Ballot Measure 1 would overhaul the way Alaska regulates permitting for development projects ranging from energy infrastructure to roads and bridges. Supporters of Ballot Measure 1 state they are acting to protect salmon. The reality of Ballot Measure 1 is much different and it has the potential to have a serious detrimental impact on both existing and future economic development in Alaska. What’s more, implementation would require additional state spending to meet the regulatory requirements. The burden of the policies enacted by Ballot Measure 1 would fall upon state regulators, creating an ever-larger strain on our already strapped state budget.

Who, then, is behind Ballot Measure 1? Those supporting Ballot Measure 1 include a handful of local groups, including the official Yes for Salmon campaign as well as Stand for Salmon, the Alaska Center, Salmon State, and Wild Salmon Center organizations.

But the money behind those groups isn’t local. In fact, there’s a web of Outside money behind Yes for Salmon.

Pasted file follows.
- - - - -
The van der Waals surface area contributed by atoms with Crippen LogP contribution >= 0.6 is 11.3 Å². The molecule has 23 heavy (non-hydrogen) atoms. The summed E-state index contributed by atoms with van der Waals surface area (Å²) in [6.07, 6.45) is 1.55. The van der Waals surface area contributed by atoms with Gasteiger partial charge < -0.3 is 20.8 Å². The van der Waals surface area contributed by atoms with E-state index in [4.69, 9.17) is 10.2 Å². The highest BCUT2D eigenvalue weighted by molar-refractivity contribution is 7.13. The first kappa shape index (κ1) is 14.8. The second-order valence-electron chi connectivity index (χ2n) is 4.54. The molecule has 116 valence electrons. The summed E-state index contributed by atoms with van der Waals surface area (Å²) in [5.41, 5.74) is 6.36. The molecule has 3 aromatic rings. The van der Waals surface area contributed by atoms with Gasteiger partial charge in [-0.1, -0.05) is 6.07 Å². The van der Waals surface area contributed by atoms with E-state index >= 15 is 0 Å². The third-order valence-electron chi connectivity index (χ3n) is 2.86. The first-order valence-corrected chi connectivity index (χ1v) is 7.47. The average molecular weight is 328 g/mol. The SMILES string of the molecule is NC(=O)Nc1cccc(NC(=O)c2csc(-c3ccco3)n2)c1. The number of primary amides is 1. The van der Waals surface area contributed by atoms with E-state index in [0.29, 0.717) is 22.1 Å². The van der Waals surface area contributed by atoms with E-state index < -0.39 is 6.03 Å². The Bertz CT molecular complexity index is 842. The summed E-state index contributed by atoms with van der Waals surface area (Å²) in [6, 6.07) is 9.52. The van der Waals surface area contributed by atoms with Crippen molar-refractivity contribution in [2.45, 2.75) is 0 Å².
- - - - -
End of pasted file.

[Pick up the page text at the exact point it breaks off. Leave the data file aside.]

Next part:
Take the New Venture Fund, a Washington, D.C.-based entity with a long history of dropping into local debates with big money and big ideas about how to shape local issues in a way that advances broader environmentalist priorities. The New Venture Fund contributed at least $400,000 to help establish Salmon State and they are also listed as the employer of the Alaska Center activist managing the Yes for Salmon effort.

But the Outside money in Alaska goes much deeper than this. Nearly all of the money New Venture Fund pumped into Salmon State came from the California-based Hewlett Foundation — another group known for extreme climate activism.

Other big names — like billionaire activist Tom Steyer and Keystone XL agitators Bold Alliance — are plying their trade in Alaska in an effort to impose an agenda contrary to our own.